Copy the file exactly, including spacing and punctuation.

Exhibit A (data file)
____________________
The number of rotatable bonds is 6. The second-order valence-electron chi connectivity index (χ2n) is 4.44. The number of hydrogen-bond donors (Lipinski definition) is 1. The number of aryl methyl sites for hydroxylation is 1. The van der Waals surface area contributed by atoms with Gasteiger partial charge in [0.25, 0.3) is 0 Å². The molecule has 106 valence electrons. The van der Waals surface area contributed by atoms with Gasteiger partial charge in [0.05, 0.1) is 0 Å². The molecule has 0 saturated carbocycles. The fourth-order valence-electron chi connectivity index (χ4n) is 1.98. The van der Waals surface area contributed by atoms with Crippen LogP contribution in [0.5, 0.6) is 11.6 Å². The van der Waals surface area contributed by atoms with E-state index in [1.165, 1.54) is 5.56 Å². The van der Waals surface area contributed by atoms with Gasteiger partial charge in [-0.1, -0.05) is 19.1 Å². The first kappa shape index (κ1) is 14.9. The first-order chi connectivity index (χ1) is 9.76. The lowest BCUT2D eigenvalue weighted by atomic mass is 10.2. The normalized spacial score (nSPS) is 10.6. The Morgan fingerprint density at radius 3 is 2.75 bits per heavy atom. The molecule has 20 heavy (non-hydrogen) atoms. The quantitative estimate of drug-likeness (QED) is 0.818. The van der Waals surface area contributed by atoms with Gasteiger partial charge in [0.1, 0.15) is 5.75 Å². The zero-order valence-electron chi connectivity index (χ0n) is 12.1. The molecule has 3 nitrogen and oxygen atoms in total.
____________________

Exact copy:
The number of rotatable bonds is 6. The second-order valence-electron chi connectivity index (χ2n) is 4.44. The number of hydrogen-bond donors (Lipinski definition) is 1. The number of aryl methyl sites for hydroxylation is 1. The van der Waals surface area contributed by atoms with Gasteiger partial charge in [0.25, 0.3) is 0 Å². The molecule has 106 valence electrons. The van der Waals surface area contributed by atoms with Gasteiger partial charge in [0.05, 0.1) is 0 Å². The molecule has 0 saturated carbocycles. The fourth-order valence-electron chi connectivity index (χ4n) is 1.98. The van der Waals surface area contributed by atoms with Crippen LogP contribution in [0.5, 0.6) is 11.6 Å². The van der Waals surface area contributed by atoms with E-state index in [1.165, 1.54) is 5.56 Å². The van der Waals surface area contributed by atoms with Gasteiger partial charge in [-0.1, -0.05) is 19.1 Å². The first kappa shape index (κ1) is 14.9. The first-order chi connectivity index (χ1) is 9.76. The lowest BCUT2D eigenvalue weighted by atomic mass is 10.2. The normalized spacial score (nSPS) is 10.6. The Morgan fingerprint density at radius 3 is 2.75 bits per heavy atom. The molecule has 20 heavy (non-hydrogen) atoms. The quantitative estimate of drug-likeness (QED) is 0.818. The van der Waals surface area contributed by atoms with Gasteiger partial charge in [0.1, 0.15) is 5.75 Å². The zero-order valence-electron chi connectivity index (χ0n) is 12.1. The molecule has 3 nitrogen and oxygen atoms in total.